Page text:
SCSU accreditation looks bright

Higher-ups in administration are always telling students that the University is preparing them for life, work, and citizenship when they graduate, but it can’t do that without approval from the Higher Learning Commission.

The University as a whole is up for accreditation this month, and that means inspectors are coming in from the HLC to inspect the college and determine if it is meeting the basic educational institution standards.

Steve Hornstein, faculty co-director for accreditation, says that higher learning institutions must be accredited by a number of different agencies. The college as a whole has its own, while individual departments have accreditors in their respective fields.

“For us, they are going to take a look at our classes and make sure that each of them is receiving enough hours; that the coursework is appropriate to the difficulty level of course they’re taking; grading policies; then complaints, finances, and student life and development,” Hornstein said. “Usually complaints aren’t anything new—it’s always students complaining about parking, advising, and food.”

The way that the process works involves the HLC taking a document from the University called an Assurance Argument. The document consists of points and statements made by the University affirming that they are carrying out all of the duties it says it is and providing evidence to back up their claim. Then, the HLC comes to the University for a length of 2-3 days and measures their outcomes based on five detailed factors:

1. The institution’s mission is broadly understood, articulated publicly, understands a diverse society, and demonstrates a commitment to public good.

2. The institution operates with integrity in its academic, financial functions; it presents itself clearly to students with regards to its program requirements; the governing board of the University is bipartisan in its decision making; it is committed to protecting freedom of expression; and that the institution’s policies and procedures call for responsible acquisition. 

3.The institution’s degree programs are appropriate for higher education, integration of broad learning, effective faculty for higher learning outcomes; provides supportive services for student learning and teaching; and fulfills claims of creating a rich, educational learning environment.

4. The institution demonstrates responsibility for the quality of its educational programs, commits responsibility to educational achievement, and demonstrates a commitment to educational improvement.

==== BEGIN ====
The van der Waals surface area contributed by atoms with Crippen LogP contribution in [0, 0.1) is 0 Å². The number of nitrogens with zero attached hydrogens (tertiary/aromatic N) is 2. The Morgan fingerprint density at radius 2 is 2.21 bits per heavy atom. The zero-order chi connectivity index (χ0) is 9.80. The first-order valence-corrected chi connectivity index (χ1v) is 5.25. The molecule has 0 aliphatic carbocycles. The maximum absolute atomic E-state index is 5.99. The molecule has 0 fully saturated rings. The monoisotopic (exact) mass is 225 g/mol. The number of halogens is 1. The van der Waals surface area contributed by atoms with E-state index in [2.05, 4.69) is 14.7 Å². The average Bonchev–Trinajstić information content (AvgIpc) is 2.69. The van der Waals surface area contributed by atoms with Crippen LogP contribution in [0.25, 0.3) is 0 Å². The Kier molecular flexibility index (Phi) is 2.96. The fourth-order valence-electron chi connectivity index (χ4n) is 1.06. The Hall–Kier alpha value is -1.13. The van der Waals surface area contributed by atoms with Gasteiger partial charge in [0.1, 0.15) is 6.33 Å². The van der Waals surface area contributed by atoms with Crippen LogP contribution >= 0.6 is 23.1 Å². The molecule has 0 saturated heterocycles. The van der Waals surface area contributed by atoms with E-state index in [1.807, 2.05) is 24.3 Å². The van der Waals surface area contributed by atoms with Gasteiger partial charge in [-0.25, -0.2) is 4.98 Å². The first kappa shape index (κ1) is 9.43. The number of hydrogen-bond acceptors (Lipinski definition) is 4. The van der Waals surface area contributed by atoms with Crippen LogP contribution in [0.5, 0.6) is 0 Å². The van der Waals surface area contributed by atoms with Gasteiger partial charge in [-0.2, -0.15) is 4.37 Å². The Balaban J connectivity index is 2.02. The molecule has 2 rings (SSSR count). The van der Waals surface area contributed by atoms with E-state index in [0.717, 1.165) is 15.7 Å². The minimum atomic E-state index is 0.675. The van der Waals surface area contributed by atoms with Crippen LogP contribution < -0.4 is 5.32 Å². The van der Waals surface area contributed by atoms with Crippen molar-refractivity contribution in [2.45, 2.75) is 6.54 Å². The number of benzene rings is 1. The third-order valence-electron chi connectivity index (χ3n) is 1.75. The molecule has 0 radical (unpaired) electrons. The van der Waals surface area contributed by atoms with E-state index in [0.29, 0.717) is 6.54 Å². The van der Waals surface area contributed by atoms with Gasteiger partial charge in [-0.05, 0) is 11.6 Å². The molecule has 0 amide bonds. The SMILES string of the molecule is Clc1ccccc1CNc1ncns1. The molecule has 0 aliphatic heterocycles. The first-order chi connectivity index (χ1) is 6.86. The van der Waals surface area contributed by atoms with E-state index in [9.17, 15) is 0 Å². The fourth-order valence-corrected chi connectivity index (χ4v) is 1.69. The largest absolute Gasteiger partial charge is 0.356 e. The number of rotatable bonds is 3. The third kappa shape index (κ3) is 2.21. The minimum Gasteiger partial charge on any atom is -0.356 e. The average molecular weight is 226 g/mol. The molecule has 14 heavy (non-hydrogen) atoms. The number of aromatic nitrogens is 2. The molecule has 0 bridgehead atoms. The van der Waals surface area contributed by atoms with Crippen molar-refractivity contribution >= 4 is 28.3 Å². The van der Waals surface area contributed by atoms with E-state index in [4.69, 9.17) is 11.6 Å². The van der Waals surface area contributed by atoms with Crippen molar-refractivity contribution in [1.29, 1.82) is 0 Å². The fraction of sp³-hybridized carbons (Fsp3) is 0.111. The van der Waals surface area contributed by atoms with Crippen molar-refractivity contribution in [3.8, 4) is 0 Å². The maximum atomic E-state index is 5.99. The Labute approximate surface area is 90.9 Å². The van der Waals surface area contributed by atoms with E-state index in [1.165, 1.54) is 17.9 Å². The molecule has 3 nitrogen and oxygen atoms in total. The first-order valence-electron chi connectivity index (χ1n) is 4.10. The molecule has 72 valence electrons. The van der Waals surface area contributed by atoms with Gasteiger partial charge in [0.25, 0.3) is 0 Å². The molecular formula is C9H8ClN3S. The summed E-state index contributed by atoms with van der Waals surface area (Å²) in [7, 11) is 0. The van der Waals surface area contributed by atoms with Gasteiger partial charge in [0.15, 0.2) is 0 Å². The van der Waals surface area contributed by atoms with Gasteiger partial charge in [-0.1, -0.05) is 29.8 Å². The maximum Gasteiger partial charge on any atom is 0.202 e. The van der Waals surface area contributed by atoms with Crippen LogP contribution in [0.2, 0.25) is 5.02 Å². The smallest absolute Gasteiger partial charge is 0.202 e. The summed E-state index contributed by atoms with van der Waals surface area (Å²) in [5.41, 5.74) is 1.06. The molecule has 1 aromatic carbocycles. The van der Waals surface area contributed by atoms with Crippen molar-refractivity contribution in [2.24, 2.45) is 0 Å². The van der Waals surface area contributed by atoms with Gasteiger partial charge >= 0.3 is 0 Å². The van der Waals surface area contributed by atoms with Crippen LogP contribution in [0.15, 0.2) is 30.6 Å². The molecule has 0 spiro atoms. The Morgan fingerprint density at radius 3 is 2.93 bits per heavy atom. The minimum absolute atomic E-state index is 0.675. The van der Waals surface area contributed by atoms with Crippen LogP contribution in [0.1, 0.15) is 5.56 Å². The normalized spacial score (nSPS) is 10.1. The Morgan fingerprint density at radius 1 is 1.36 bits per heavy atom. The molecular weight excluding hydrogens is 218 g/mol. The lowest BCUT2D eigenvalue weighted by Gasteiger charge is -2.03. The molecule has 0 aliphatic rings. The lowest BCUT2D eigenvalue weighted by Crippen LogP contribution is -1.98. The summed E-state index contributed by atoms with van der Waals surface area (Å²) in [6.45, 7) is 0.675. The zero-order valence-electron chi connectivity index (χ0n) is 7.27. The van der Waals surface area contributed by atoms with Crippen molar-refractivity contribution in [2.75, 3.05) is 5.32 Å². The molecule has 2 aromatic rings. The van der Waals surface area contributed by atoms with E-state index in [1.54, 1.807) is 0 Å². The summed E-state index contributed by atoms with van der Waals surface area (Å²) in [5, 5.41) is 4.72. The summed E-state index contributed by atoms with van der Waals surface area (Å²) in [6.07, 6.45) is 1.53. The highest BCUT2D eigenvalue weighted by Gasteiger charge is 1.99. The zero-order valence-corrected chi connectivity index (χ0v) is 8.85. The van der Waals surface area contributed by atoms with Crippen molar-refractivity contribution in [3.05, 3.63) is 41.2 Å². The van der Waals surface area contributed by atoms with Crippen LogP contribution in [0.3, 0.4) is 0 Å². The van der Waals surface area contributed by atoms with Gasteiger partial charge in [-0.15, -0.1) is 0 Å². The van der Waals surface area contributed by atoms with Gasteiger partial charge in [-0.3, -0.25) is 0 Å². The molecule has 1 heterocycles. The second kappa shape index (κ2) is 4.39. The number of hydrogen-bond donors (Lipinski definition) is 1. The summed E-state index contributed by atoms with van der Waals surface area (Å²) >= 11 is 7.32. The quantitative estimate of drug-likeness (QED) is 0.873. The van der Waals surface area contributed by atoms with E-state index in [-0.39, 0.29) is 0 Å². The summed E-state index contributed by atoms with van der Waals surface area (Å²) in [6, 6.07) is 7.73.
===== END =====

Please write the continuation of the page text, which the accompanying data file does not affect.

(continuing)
5.The University’s resource base supports its current educational programs and plans of maintaining quality in the future, governance and administrative structures promote effective leadership to fulfill its mission, participation in systematic and integrated planning, and working to systematically improve its performance.

The HLC also looks at something called assumed practices: things that they can already assume about the University. In this particular portion of the accreditation procedure, the HLC doesn’t examine as carefully, they will only go over it if something unusual pops up. Often times it’s making sure complaints are collected effectively and making sure graduate studies faculty are meeting high standards. Finally, there is a document called a federal compliance, which determines whether the university is complying with federal regulations for certain policies like Title XI and financial aid.

The HLC has two weeks to compile all of the data and look at things they might find concerning and come back with a draft report before the end of fall semester, and then return with a full report during spring semester.

If the University passes these requirements from the accreditors visit, then activities will continue as usual—if not, then the institution has a year to correct what is wrong before loss of accreditation is considered.

While the standards are high, Hornstein said he’s not worried about the University losing any credentials as a whole.

“I don’t expect there to be any problems. Of course there will be a thing here and a thing there that they will tell us to fix, but not anything huge,” he said.

Accreditation for the University takes place Nov. 7 through Nov. 8.

Please follow and like us:
Social Share Buttons and Icons powered by Ultimatelysocial
%d bloggers like this:
University Chronicle